Why the eclipse is a big deal - KCTV5

Why the eclipse is a big deal

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A map from NASA detailing who lives in an area able to see the total eclipse. (File) A map from NASA detailing who lives in an area able to see the total eclipse. (File)

It’s a seventy-mile wide shadow that travels at twice the speed of sound. The experience is so cool that people will travel thousands of miles just to spend a few seconds in darkness.

The earth averages two to three eclipses each year, but a total eclipse happening in any given area is extremely rare.

First of all, there are various types of eclipses.

In two types, the Moon slides directly between the Sun and the Earth. Because the Moon orbits in an ellipse, it can either be close or far from the Earth as it circles us. If the Moon is far from the Earth when it passes through the rays of our Sun, the Eclipse is called annular. In that case, parts of the Sun can still be seen.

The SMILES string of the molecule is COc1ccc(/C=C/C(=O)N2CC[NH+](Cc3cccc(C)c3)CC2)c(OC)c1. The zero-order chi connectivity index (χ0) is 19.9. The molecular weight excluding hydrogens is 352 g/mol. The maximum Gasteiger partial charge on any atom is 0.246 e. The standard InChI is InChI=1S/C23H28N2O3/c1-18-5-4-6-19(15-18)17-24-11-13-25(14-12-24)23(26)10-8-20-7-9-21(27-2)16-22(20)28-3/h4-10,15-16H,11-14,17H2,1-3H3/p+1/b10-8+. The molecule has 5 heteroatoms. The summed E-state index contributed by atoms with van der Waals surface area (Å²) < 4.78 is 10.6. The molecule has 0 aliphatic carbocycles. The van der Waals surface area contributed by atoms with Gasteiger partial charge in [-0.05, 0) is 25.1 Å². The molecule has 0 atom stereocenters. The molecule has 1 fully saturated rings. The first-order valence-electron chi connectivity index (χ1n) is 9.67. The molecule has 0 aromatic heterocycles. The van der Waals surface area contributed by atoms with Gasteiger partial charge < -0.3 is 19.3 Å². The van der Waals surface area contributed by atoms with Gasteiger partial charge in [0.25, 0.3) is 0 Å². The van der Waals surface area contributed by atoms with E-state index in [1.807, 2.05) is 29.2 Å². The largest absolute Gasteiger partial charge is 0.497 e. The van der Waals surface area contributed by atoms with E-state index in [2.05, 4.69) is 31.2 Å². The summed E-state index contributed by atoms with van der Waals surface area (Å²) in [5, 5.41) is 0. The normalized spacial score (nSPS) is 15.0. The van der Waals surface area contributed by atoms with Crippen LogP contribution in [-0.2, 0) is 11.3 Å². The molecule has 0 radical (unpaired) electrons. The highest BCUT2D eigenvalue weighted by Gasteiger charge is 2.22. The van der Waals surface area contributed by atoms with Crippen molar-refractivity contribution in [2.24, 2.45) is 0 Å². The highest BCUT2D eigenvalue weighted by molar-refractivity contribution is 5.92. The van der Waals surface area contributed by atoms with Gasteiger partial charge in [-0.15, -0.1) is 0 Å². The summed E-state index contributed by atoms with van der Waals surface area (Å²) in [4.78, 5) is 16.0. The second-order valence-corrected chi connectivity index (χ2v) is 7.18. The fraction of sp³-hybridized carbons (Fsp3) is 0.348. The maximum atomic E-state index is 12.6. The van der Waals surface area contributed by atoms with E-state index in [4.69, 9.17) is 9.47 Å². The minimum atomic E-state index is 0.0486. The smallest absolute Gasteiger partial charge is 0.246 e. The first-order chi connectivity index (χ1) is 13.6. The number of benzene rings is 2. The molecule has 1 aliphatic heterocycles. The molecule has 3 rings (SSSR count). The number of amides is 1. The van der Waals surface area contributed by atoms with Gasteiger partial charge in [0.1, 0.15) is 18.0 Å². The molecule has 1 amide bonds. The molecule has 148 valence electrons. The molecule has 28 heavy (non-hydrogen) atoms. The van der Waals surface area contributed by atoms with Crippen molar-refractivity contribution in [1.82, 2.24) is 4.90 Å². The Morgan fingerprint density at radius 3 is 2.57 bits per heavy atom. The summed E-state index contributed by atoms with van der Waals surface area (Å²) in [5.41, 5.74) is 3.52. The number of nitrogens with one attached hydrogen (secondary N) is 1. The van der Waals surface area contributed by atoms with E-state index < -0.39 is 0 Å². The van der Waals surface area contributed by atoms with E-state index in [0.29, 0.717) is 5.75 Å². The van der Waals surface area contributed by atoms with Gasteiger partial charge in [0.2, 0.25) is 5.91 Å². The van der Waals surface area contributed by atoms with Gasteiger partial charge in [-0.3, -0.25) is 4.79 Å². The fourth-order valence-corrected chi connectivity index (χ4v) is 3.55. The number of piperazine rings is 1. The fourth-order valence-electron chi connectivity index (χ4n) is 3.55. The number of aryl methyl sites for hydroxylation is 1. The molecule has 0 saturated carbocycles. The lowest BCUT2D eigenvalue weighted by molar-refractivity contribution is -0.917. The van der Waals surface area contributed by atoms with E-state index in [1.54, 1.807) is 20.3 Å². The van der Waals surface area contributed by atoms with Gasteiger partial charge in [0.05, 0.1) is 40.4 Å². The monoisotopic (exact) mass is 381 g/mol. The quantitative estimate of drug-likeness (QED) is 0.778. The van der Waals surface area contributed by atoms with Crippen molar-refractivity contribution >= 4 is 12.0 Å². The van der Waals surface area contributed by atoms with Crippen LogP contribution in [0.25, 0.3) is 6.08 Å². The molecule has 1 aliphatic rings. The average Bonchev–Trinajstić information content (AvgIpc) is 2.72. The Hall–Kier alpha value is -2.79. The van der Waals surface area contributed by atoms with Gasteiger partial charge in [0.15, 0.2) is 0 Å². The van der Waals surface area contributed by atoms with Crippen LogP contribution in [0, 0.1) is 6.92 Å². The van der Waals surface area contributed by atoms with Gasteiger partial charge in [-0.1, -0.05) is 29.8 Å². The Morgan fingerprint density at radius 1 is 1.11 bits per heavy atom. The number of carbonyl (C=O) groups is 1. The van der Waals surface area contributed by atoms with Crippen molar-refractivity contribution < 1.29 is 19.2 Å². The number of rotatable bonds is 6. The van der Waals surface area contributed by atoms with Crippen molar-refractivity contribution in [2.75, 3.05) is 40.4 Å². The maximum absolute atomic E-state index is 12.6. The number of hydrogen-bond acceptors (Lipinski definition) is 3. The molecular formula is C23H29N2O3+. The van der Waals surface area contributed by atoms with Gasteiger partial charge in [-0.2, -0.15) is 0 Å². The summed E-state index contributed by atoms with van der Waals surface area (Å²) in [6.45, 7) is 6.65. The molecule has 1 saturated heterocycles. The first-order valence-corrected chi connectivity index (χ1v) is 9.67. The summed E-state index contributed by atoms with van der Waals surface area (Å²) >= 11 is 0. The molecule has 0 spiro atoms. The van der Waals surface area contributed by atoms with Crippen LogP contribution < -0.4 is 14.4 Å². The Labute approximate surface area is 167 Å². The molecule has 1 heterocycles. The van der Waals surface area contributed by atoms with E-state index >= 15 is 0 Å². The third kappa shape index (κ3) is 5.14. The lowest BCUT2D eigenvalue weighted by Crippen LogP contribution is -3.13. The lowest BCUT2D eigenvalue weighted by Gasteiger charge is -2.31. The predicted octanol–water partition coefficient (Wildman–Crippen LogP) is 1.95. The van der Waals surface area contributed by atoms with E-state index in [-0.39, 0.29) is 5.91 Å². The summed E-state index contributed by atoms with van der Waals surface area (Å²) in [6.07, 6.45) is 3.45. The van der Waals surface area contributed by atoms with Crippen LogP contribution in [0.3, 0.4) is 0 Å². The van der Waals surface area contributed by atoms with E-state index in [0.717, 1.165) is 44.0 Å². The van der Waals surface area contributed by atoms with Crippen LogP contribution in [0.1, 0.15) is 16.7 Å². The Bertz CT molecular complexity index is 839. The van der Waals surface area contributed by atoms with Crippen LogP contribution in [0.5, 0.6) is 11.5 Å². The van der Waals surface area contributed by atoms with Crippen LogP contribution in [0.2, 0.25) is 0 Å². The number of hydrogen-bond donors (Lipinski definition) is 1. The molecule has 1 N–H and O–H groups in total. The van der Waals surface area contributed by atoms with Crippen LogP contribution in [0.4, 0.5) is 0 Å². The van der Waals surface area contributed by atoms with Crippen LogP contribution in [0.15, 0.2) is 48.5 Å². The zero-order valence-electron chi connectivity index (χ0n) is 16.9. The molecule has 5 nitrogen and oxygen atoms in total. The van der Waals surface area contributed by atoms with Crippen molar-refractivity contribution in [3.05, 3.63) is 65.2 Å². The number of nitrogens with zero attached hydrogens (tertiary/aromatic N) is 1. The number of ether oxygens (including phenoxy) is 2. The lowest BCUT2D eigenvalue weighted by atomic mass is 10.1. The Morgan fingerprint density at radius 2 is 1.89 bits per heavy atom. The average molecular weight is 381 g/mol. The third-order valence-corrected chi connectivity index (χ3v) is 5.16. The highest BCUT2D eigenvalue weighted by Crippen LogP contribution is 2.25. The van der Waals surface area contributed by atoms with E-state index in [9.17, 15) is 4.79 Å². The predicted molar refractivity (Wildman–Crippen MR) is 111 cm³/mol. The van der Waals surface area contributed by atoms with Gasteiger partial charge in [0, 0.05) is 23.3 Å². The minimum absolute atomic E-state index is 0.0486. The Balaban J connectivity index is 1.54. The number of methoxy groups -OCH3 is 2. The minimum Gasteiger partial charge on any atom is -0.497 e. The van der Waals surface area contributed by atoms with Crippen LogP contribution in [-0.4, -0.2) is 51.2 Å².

When the Moon is close to the Earth and running directly in front of the Sun, that becomes a total eclipse.

And, this happening in your city is indeed a once-in-a-lifetime event, at best.

The next time Missouri will see a total eclipse will be seven years from now and you’ll have to travel to Cape Girardeau to see it. For Kansas? It will be 28 years from now and that one will only cross the southwest part of the state.

The last one to thrill Kansas City happened in 1806, 211 years ago.  The next one will come in 2205. That’s 188 years from now.

That means you won’t get see that one, but your great, great, great, great, great, great grandchildren will.

So, carve a few minutes out of your day on the 21st to witness history. You won’t regret it.

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